|Publication number||US4600805 A|
|Application number||US 06/638,150|
|Publication date||Jul 15, 1986|
|Filing date||Aug 6, 1984|
|Priority date||Aug 6, 1984|
|Publication number||06638150, 638150, US 4600805 A, US 4600805A, US-A-4600805, US4600805 A, US4600805A|
|Inventors||John R. Glynn, Lloyd A. Cobb|
|Original Assignee||Trw Inc.|
|Export Citation||BiBTeX, EndNote, RefMan|
|Patent Citations (7), Referenced by (28), Classifications (11), Legal Events (12)|
|External Links: USPTO, USPTO Assignment, Espacenet|
The present invention relates to the art of electrical cables and, in particular, to an electrical cable having a flat configuration particularly suitable for use in smaller diameter oil wells where the atmosphere is at elevated temperatures and pressures, and is corrosive. It will be appreciated, however, that the invention has broader applications and may be adapted to other cable applications and uses.
Prior art oil well cables have been designed for use in corrosive, high temperature, and high pressure conditions. Such cables are typically formed with a plurality of conductors, each of which is surrounded by a polymeric insulating material, such as an ethylene-propylene-diene monomer terpolyer (EPDM), with an optional layer of a polyimide plastic often disposed between the conductor and the EPDM. EPDM comprises an elastomer rubber which is permeable by gases in the well. Pressure changes experienced by the cable, as it is thereafter removed from a well, can cause the EPDM material to enlarge or swell. Thus, a braid overwrap has also been provided in some prior art teachings to prevent rupture of the EPDM as a result of swelling. An alternative to wrapping a braid around EPDM insulation to restrain swelling is to encase the insulated conductor in lead. This prevents well gases from reaching the EPDM. Either the lead encased or braid-wrapped conductors may also include an outer wrap of metal or plastic armor. Examples of cables embodying these concepts are shown in U.S. Pat. Nos. 3,809,802; 4,088,830; 4,096,351; and 4,284,841.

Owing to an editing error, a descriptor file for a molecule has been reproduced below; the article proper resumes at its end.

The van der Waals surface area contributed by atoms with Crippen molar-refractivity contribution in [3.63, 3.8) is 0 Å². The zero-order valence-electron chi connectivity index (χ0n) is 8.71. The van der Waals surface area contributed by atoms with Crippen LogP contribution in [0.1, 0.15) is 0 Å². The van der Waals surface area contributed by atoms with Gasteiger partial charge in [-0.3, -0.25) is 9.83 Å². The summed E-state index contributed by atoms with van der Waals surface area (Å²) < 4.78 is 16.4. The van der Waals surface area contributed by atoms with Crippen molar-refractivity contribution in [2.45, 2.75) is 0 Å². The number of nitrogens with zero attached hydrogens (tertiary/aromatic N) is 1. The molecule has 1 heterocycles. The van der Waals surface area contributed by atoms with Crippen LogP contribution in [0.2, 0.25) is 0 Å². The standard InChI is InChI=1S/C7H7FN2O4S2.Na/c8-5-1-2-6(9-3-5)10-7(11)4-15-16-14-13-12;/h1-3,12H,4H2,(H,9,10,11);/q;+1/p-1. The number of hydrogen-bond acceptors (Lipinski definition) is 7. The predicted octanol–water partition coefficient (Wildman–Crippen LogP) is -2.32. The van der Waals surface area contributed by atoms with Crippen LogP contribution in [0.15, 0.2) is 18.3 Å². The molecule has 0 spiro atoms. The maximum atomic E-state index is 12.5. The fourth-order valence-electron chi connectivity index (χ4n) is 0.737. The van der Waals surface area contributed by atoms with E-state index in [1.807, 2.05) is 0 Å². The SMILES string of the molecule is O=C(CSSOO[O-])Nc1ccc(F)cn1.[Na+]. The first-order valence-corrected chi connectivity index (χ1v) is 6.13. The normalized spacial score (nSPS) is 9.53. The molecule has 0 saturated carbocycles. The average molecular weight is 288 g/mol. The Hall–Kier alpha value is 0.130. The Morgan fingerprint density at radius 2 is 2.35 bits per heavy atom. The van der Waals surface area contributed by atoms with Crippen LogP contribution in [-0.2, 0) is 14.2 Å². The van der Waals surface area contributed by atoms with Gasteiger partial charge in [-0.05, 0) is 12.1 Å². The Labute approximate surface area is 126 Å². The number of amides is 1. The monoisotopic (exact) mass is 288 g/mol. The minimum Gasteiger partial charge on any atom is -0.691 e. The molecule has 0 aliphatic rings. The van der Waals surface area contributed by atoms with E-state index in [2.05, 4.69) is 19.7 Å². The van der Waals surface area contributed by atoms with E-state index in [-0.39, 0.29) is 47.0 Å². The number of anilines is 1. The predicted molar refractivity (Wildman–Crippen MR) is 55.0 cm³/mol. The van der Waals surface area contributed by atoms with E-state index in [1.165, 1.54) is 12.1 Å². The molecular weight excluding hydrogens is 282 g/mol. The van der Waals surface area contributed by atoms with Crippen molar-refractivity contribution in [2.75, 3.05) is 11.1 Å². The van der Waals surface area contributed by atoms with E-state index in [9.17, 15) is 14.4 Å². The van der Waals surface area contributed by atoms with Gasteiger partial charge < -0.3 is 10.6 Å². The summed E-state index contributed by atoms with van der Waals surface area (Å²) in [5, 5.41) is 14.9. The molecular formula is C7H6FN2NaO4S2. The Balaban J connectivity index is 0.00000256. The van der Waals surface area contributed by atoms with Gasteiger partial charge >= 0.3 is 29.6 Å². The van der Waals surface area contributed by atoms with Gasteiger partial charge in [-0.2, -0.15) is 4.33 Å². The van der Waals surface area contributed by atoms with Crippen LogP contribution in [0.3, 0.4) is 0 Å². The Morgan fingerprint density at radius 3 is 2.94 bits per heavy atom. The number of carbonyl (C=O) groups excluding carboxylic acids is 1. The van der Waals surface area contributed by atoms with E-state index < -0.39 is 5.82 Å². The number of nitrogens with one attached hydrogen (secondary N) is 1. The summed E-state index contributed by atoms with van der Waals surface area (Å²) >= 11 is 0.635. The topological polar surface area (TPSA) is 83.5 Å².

Cables used in an oil well type environment are subject not only to chemical attack, but also to mechanical abuse from being installed into and removed from the well itself. Although the lead sheathed cables are not as vulnerable to chemical attack as braid-wrapped cables, the weight of the lead renders mechanical failure far more likely. Moreover, handling of lead sheathed cables is difficult.
While cables having EPDM with a braid overwrap are generally lighter in weight than the lead sheathed cables, they also are subject to mechanical damage, and particularly to so-called embolisms caused by the expansion of entrapped gases on depressurization. One proposed solution was the use of a restraining braid to prevent failure in conjunction with the elimination of any jacket that would add an interface to entrap gases. The problem with this solution is that the insulating material has little or no protection from well fluids and the restraining braid has no protection from abrasion or other mechanical or chemical damage prior to or during the armoring process or while in an oil well.
It has, therefore, been considered desirable to develop a new submersible electrical cable construction. The subject invention is directed to such development which overcomes the foregoing problems and others, and which is deemed to better meet the needs of the industry.
The present invention provides an electrical cable particularly adapted for use in applications involving high temperatures (up to about 400° F., depending on the type of braid utilized) and corrosive atmospheres (e.g., brine and low levels of hydrogen sulfide, methane and carbon dioxide gases) employing a specially developed highly permeable layer of a nitrile polymer as an outer jacket over the braid. The nitrile polymer layer excludes well fluids and protects the restraining braid, yet is sufficiently permeable to permit absorbed gases to pass out of the cable construction rapidly enough to avoid embolism problems during depressurization.
In general, the cable is comprised of a plurality of conductors preferably insulated with at least one layer of plastic insulating material having a high dielectric strength, and then jacketed with a layer of protective material. The insulated and jacketed conductors are thereafter wrapped in a layer of PVF tape and then a braid structure, after which the subassembly is further jacketed with a layer of a highly permeable nitrile polymer, and optionally finally wrapped in a protective metal armor.
According to the preferred construction, the insulating material comprises a polyimide plastic and the inner protective jacket material comprises an EPDM elastomer.
Also according to the preferred construction, the insulating material is applied in tape form to include a double wrap, and after application, the tape is heat sealed. The EPDM elastomer is then extruded onto the taped covered conductors.
The principal focus of the invention is the provision of a new, improved construction for a submersible electrical cable.
One advantage of the invention resides in the provision of such a cable which has low profile characteristics and which is resistant to the formation or rupture of embolisms.